Chrome’s new profile switcher
If you’re already using Chrome just sit tight and it will automatically update. If you’d like to try out the latest version, head over to the Chrome downloads page.
Chrome 16 is most notable for its new syncing tools, which make it dead simple to move between Chrome installations without losing your data. For example, you can now keep your work installation in perfect sync with the your home installation, with bookmarks, apps, extensions, browsing history, and other settings moving seamlessly between the two.
The only catch is that to make the new syncing features work, you’ll need to link Chrome with your Google account. Linking up Chrome with your Google account also means that you’ll be automatically signed in to any Google services you visit.
Chrome 16 also introduces a new user switching model that makes it easy for multiple people to share the same browser and still keep their data separate. Much as you can switch users at the OS level, keeping separate accounts for multiple users on the same machine, Chrome’s user switching enables the same sort of sharing, but at the browser level.
As a number of readers pointed out when we reviewed the beta version, the multi-user scenario isn’t all that common, but the same feature can be used to stay logged in to two entirely separate Google profiles at the same time. For example, if you have a work identity with all your work data and extensions, as well as a personal identity, you can quickly switch between the two. It’s certainly possible to do this without Chrome’s new user switching, but this method makes things a bit quicker and smoother.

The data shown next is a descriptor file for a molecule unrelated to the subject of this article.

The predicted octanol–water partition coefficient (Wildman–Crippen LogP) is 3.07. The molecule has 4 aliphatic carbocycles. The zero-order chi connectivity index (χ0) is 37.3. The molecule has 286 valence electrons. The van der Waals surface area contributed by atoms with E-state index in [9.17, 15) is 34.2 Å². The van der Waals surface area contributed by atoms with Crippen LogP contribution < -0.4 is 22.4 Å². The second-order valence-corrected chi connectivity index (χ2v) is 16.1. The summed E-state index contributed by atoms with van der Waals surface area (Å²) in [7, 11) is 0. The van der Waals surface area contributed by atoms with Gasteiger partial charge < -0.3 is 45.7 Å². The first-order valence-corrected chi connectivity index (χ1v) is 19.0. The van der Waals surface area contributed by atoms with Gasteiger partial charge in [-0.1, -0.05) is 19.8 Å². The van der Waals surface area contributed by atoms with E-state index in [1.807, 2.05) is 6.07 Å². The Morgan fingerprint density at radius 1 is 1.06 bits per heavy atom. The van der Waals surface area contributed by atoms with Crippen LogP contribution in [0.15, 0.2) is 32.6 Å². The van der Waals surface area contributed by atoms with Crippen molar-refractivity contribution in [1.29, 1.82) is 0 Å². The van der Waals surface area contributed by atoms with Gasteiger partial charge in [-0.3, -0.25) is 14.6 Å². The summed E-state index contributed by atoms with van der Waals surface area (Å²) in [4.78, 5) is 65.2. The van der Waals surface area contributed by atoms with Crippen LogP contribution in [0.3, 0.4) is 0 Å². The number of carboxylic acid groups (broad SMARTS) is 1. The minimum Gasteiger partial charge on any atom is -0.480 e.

One thing to keep in mind is that user switching in Chrome is nowhere near as secure as user switching at the OS level. When the beta was release Google warned that:
this feature isn’t intended to secure your data against other people using your computer, since all it takes is a couple of clicks to switch between users. We want to provide this functionality as a quick and simple user interface convenience for people who are already sharing Chrome on the same computer today. To truly protect your data from being seen by others, please use the built-in user accounts in your operating system of choice.
In other words, the new switching features aren’t something you’d want to enable if you’re just letting someone you don’t know well borrow your laptop for a minute. However, so long as you’re sharing Chrome with people you trust, the new user switching features make it easy to share a browser or just maintain two Google profiles simultaneously.
For more details on how the new syncing features work, check out this video from the Google Chrome blog: